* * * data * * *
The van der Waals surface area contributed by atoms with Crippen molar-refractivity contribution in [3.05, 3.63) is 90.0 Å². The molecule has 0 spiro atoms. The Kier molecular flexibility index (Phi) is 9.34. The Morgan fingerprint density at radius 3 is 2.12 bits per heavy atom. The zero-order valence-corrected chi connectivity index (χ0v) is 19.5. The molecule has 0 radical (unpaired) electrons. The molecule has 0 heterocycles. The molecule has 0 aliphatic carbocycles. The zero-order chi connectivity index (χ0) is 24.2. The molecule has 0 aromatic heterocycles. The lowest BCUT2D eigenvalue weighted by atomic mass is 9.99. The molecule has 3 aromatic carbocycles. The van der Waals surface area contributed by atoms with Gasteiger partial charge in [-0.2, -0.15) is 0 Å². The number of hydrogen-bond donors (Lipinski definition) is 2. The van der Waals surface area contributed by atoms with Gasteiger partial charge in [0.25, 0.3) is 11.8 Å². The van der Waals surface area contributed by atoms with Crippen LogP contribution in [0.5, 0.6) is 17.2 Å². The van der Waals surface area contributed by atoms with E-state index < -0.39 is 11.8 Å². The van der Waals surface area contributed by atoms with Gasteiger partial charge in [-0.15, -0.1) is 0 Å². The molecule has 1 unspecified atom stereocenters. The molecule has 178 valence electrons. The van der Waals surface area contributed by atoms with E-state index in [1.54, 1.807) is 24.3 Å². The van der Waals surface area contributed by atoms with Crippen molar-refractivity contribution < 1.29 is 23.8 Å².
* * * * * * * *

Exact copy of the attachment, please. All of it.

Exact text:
The van der Waals surface area contributed by atoms with Crippen molar-refractivity contribution in [3.05, 3.63) is 90.0 Å². The molecule has 0 spiro atoms. The Kier molecular flexibility index (Phi) is 9.34. The Morgan fingerprint density at radius 3 is 2.12 bits per heavy atom. The zero-order valence-corrected chi connectivity index (χ0v) is 19.5. The molecule has 0 radical (unpaired) electrons. The molecule has 0 heterocycles. The molecule has 0 aliphatic carbocycles. The zero-order chi connectivity index (χ0) is 24.2. The molecule has 0 aromatic heterocycles. The lowest BCUT2D eigenvalue weighted by atomic mass is 9.99. The molecule has 3 aromatic carbocycles. The van der Waals surface area contributed by atoms with Gasteiger partial charge in [-0.2, -0.15) is 0 Å². The number of hydrogen-bond donors (Lipinski definition) is 2. The van der Waals surface area contributed by atoms with Gasteiger partial charge in [0.25, 0.3) is 11.8 Å². The van der Waals surface area contributed by atoms with Crippen LogP contribution in [0.5, 0.6) is 17.2 Å². The van der Waals surface area contributed by atoms with E-state index < -0.39 is 11.8 Å². The van der Waals surface area contributed by atoms with Gasteiger partial charge in [-0.15, -0.1) is 0 Å². The molecule has 1 unspecified atom stereocenters. The molecule has 178 valence electrons. The van der Waals surface area contributed by atoms with E-state index in [1.54, 1.807) is 24.3 Å². The van der Waals surface area contributed by atoms with Crippen molar-refractivity contribution < 1.29 is 23.8 Å².